In an effort to crackdown on Internet piracy, during October 2012 the Japanese government introduced new legislation targeted at file-sharers.
To support existing punishments of up to 10 years in prison for uploaders, knowingly downloading copyright-infringing material became an offense carrying a potential two years in jail. While it was hoped that these measures would encourage consumers to do the right thing, today the problems persist.
As a result, this week the Japanese government will act in order to preserve what it sees as one of its greatest cultural exports.
Anime and manga are now consumed in countries right around the world and Japan sees this interest in Japanese culture as useful to its relationships abroad. However, with that popularity comes piracy, much of it facilitated by unlicensed overseas sites.
In the hope of remedying the situation overseas, this Friday will see the launch of a massive anti-piracy campaign aimed at making a huge dent in anime and manga piracy.
The government and 15 leading producers and distributors will begin contacting an estimated 580 “overseas pirate sites” with demands that they mass-delete infringing content. The sites are located in various regions, but there will be a particular focus on China.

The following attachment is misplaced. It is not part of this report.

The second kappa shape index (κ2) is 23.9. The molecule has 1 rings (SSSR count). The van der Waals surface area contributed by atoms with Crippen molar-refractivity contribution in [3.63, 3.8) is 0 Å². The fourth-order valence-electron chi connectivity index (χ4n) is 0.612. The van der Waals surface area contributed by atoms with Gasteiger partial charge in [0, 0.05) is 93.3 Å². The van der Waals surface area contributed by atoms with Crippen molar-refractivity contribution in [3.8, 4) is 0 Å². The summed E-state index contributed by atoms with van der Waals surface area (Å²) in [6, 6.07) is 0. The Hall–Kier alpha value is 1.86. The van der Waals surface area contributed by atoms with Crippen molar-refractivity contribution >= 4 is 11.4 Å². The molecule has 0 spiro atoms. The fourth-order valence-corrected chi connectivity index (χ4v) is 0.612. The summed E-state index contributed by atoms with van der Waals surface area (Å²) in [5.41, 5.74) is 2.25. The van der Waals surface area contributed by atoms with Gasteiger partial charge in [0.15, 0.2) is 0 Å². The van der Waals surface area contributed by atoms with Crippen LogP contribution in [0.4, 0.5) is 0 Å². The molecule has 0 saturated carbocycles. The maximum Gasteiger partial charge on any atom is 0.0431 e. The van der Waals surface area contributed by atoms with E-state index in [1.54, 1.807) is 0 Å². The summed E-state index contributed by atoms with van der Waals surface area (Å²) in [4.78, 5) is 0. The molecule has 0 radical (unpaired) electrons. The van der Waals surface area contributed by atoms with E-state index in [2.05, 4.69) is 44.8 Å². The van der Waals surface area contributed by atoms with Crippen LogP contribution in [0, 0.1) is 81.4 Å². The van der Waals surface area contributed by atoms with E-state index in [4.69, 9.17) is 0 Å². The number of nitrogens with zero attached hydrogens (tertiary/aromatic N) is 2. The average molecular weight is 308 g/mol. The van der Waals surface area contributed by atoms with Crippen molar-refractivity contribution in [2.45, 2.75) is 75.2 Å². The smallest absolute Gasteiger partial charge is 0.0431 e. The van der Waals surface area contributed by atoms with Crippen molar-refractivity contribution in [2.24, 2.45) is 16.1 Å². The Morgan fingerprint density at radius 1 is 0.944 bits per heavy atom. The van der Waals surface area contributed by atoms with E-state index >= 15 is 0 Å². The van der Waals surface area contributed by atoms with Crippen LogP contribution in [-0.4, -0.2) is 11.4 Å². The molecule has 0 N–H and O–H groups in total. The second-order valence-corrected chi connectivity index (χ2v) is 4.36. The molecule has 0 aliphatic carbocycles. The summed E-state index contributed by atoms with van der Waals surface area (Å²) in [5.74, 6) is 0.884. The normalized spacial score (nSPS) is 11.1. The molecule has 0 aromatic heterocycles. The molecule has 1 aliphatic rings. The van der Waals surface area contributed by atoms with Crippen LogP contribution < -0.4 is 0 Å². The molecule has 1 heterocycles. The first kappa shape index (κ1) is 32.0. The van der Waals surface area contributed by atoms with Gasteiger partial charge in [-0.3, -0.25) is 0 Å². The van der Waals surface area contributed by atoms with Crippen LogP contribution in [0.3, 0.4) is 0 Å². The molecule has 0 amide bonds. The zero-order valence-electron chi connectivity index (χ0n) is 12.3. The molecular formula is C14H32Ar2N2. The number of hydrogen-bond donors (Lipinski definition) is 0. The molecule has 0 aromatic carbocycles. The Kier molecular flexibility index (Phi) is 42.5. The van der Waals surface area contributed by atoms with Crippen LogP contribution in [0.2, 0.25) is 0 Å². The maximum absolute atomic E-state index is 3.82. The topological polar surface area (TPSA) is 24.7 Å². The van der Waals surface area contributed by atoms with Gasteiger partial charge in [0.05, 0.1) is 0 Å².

Whether those sites will comply will remain to be seen, but should pirate content become harder to find the campaign wants to be able to capitalize on that opportunity. According to NHK, a new site will direct fans to legal copies of the 250 affected works at a flat price of a few hundred yen.
“We want to create a project so that anime fans overseas can enjoy Japanese content legally and without infringement worries while the profits are paid to anime production companies and publishers,” a Ministry of Economy, Trade and Industry spokesman said.
It seems highly unlikely that overseas sites will comply fully with the requests of the Japanese. However, by attempting to serve the overseas markets with legal content it will at least make it easier for foreigners to open their wallets, should they feel inclined to do so.